Grades of Incomplete

The grade of I, or temporary incomplete, may be granted to a student under unusual and extenuating circumstances, such as when the student’s academic life is interrupted by a medical or personal emergency. This mark is not given automatically but only upon the student’s request and at the discretion of the instructor. A Request for Incomplete form must be completed and signed by student and instructor. The time allowed for completion of the work and removal of the “I” mark will be set by the instructor with the following limitations:

Undergraduate students: Work must be completed no later than the seventh week of the following fall semester for spring or summer term incompletes and no later than the seventh week of the following spring semester for fall term incompletes. Grades of “I” not revised in the prescribed time will be recorded as a final grade of “F” by the Registrar’s Office.

Resubmitting Work

Because this class is structured around daily exploration, I will not be accepting resubmitted assignments.

Extra Credit

Extra Credit will be given for formal contributions to the class. One way to contribute is to provide corrections, enhancements, or additions to the class materials and website. For example, spelling and grammar corrections submitted through a pull request will earn a small amount of credit. More credit can be earned by adding content to class notes or resource pages, authoring small tutorials that benefit the class, etc.


Each student must have a Github account. We will use Github to turn in and host assignments.


Each student must have a Tumblr account. We will use Tumblr to share daily exercises.

Office Hours

By appointment. Email to arrange.

Required Reading

There is no required reading for this class. Links to online articles of interest to class topics will occasionally be provided.

Textbook and Materials

There is no required textbook for this course. Please bring your laptop, a notebook, a sketchbook, and some pens and pencils to each class.


We only meet once per week, and new material will be introduced each week. I strongly discourage missing any classes. In accordance with Parson’s attendance policy, if you miss three classes you will likely be asked to withdraw from the class. Two late arrivals or early departures will count as one absence. Inappropriate use of a laptop (e.g. browsing social media during critiques or lectures) may result in being marked as an absence.

Laptop Policy

We will spend a good amount of class time working together on coding projects. During work time, computers will be used. However, during a lecture, discussion or critique, computers must be closed or set to sleep. Note-taking can be done on paper. Nothing kills a conversation like a room full of people staring at screens.

Plagiarism and Open-Source

Code reuse is a complex issue in computer programming. Looking at existing code is a key part of the programming process, especially while learning. You often learn best by modifying working examples rather than starting from scratch. We stand on the shoulders of giants; that is the essence of the open-source philosophy.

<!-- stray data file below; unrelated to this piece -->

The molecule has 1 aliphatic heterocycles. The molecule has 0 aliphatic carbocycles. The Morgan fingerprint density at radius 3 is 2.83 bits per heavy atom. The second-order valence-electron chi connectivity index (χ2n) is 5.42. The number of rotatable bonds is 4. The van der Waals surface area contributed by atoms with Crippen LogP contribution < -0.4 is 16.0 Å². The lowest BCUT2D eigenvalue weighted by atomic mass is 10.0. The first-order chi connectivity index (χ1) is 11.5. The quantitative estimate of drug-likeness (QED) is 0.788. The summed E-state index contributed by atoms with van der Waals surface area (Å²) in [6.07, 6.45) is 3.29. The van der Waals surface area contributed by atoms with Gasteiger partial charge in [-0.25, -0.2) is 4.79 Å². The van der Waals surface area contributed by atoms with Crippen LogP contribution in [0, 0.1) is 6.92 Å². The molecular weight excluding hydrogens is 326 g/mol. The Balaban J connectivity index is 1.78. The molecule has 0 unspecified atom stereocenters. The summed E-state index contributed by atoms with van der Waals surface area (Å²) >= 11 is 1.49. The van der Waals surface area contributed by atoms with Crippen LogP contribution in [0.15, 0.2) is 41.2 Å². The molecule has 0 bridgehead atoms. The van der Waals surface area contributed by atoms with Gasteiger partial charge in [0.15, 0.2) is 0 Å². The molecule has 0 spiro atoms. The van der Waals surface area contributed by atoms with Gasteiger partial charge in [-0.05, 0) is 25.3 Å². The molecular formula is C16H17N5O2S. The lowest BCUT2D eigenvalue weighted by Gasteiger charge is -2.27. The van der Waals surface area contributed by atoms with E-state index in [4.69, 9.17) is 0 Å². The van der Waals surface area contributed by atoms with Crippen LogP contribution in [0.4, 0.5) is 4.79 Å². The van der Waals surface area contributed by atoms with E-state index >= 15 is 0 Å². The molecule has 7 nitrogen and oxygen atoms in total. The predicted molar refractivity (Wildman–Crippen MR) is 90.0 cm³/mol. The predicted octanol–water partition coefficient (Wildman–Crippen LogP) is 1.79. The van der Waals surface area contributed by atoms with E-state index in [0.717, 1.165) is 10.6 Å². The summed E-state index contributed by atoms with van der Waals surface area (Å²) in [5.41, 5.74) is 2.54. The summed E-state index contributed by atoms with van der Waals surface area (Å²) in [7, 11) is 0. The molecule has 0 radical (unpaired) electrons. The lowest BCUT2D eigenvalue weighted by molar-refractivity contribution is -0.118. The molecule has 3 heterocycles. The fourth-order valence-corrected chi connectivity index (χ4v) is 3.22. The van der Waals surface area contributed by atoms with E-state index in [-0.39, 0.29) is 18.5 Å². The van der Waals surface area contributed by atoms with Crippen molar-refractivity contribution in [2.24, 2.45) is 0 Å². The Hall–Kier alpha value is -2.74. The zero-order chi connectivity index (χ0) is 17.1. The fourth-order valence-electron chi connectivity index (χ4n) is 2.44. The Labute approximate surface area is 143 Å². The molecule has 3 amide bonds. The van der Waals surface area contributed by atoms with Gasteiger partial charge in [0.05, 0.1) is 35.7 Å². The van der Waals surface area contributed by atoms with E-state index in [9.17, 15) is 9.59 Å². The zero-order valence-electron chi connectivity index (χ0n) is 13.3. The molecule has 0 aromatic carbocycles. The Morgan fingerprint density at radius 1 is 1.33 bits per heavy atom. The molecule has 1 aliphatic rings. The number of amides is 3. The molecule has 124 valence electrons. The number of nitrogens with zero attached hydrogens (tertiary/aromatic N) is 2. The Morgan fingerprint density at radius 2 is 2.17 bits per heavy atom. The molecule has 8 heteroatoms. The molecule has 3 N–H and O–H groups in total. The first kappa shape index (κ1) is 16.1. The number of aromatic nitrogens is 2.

Copy/paste makes it easy to use other’s code without fully understanding it. It is important when using example code that you take the time to read, study, and understand it. In many cases this process can be improved by retyping code.

In a professional environment, the best practice is often to reuse existing code as much as possible. When learning however, it is often best to do as much as possible from scratch.

With that in mind, you may use limited amounts of existing code in your homework. However, there is a very important caveat: any code you use, borrow, and/or modify must be labeled as such. If you study code closely but do not directly use any of it, you should still cite the code you studied in your own source. You must include the name of the author (even if it is me or a student in this class), the source URL, and you must make clear which lines of code are not yours. If you fail to do this, you will fail the class. It is very, very easy to get this right, though, so if you take a moment’s time to label your work correctly, you will not have a problem. Be diligent and honest.

Divisional, Program and Class Policies


Students are responsible for all assignments, even if they are absent. Late assignments, failure to complete the assignments for class discussion and/or critique, and lack of preparedness for in-class discussions, presentations and/or critiques will jeopardize your successful completion of this course.


Class participation is an essential part of class and includes: keeping up with reading, assignments, projects, contributing meaningfully to class discussions, active participation in group work, and coming to class regularly and on time.


Parsons’ attendance guidelines were developed to encourage students’ success in all aspects of their academic programs. Full participation is essential to the successful completion of coursework and enhances the quality of the educational experience for all, particularly in courses where group work is integral; thus, Parsons promotes high levels of attendance. Students are expected to attend classes regularly and promptly and in compliance with the standards stated in the course syllabus.